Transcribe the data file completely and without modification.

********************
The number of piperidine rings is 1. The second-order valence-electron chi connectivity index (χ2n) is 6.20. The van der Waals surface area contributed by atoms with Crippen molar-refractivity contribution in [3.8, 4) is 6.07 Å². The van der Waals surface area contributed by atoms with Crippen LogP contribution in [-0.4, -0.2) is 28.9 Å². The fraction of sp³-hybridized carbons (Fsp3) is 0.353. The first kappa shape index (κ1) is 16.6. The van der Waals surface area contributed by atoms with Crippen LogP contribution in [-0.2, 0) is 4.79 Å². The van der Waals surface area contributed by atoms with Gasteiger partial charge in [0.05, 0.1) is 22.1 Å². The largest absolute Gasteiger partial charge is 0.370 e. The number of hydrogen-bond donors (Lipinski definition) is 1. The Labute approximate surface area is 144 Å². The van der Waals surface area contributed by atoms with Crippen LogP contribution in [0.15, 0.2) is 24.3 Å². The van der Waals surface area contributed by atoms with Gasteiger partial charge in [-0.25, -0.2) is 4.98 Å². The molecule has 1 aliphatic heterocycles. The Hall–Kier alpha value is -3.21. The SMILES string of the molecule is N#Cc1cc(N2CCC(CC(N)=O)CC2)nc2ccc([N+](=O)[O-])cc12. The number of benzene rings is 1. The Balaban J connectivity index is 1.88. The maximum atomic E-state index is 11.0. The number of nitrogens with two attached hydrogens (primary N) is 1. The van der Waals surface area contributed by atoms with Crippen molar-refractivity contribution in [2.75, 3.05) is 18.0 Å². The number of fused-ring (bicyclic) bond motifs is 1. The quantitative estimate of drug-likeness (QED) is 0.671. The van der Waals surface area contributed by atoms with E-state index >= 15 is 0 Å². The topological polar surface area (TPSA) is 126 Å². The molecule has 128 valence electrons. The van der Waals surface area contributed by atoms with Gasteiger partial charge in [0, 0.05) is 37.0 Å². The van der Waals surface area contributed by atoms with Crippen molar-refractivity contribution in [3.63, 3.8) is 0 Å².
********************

The number of piperidine rings is 1. The second-order valence-electron chi connectivity index (χ2n) is 6.20. The van der Waals surface area contributed by atoms with Crippen molar-refractivity contribution in [3.8, 4) is 6.07 Å². The van der Waals surface area contributed by atoms with Crippen LogP contribution in [-0.4, -0.2) is 28.9 Å². The fraction of sp³-hybridized carbons (Fsp3) is 0.353. The first kappa shape index (κ1) is 16.6. The van der Waals surface area contributed by atoms with Crippen LogP contribution in [-0.2, 0) is 4.79 Å². The van der Waals surface area contributed by atoms with Gasteiger partial charge in [0.05, 0.1) is 22.1 Å². The largest absolute Gasteiger partial charge is 0.370 e. The number of hydrogen-bond donors (Lipinski definition) is 1. The Labute approximate surface area is 144 Å². The van der Waals surface area contributed by atoms with Crippen LogP contribution in [0.15, 0.2) is 24.3 Å². The van der Waals surface area contributed by atoms with Gasteiger partial charge in [-0.25, -0.2) is 4.98 Å². The molecule has 1 aliphatic heterocycles. The Hall–Kier alpha value is -3.21. The SMILES string of the molecule is N#Cc1cc(N2CCC(CC(N)=O)CC2)nc2ccc([N+](=O)[O-])cc12. The number of benzene rings is 1. The Balaban J connectivity index is 1.88. The maximum atomic E-state index is 11.0. The number of nitrogens with two attached hydrogens (primary N) is 1. The van der Waals surface area contributed by atoms with Crippen molar-refractivity contribution in [2.75, 3.05) is 18.0 Å². The number of fused-ring (bicyclic) bond motifs is 1. The quantitative estimate of drug-likeness (QED) is 0.671. The van der Waals surface area contributed by atoms with E-state index >= 15 is 0 Å². The topological polar surface area (TPSA) is 126 Å². The molecule has 128 valence electrons. The van der Waals surface area contributed by atoms with Gasteiger partial charge in [0, 0.05) is 37.0 Å². The van der Waals surface area contributed by atoms with Crippen molar-refractivity contribution in [3.63, 3.8) is 0 Å².